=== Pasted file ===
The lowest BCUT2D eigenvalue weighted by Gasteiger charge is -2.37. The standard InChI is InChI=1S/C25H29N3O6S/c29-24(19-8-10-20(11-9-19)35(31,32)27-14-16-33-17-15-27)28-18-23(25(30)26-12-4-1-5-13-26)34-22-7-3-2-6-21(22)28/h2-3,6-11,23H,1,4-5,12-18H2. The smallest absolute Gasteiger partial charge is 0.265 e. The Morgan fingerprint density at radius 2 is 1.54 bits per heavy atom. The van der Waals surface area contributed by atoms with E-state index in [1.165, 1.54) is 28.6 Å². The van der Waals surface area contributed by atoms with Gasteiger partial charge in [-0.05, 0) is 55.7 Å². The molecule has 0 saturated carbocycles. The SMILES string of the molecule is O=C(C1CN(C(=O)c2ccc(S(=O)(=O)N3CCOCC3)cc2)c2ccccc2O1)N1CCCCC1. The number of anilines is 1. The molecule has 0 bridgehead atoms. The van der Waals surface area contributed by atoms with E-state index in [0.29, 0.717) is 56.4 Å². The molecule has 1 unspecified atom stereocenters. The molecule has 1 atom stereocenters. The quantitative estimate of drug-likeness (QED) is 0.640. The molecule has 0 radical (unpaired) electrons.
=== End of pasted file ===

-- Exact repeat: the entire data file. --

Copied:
The lowest BCUT2D eigenvalue weighted by Gasteiger charge is -2.37. The standard InChI is InChI=1S/C25H29N3O6S/c29-24(19-8-10-20(11-9-19)35(31,32)27-14-16-33-17-15-27)28-18-23(25(30)26-12-4-1-5-13-26)34-22-7-3-2-6-21(22)28/h2-3,6-11,23H,1,4-5,12-18H2. The smallest absolute Gasteiger partial charge is 0.265 e. The Morgan fingerprint density at radius 2 is 1.54 bits per heavy atom. The van der Waals surface area contributed by atoms with E-state index in [1.165, 1.54) is 28.6 Å². The van der Waals surface area contributed by atoms with Gasteiger partial charge in [-0.05, 0) is 55.7 Å². The molecule has 0 saturated carbocycles. The SMILES string of the molecule is O=C(C1CN(C(=O)c2ccc(S(=O)(=O)N3CCOCC3)cc2)c2ccccc2O1)N1CCCCC1. The number of anilines is 1. The molecule has 0 bridgehead atoms. The van der Waals surface area contributed by atoms with E-state index in [0.29, 0.717) is 56.4 Å². The molecule has 1 unspecified atom stereocenters. The molecule has 1 atom stereocenters. The quantitative estimate of drug-likeness (QED) is 0.640. The molecule has 0 radical (unpaired) electrons.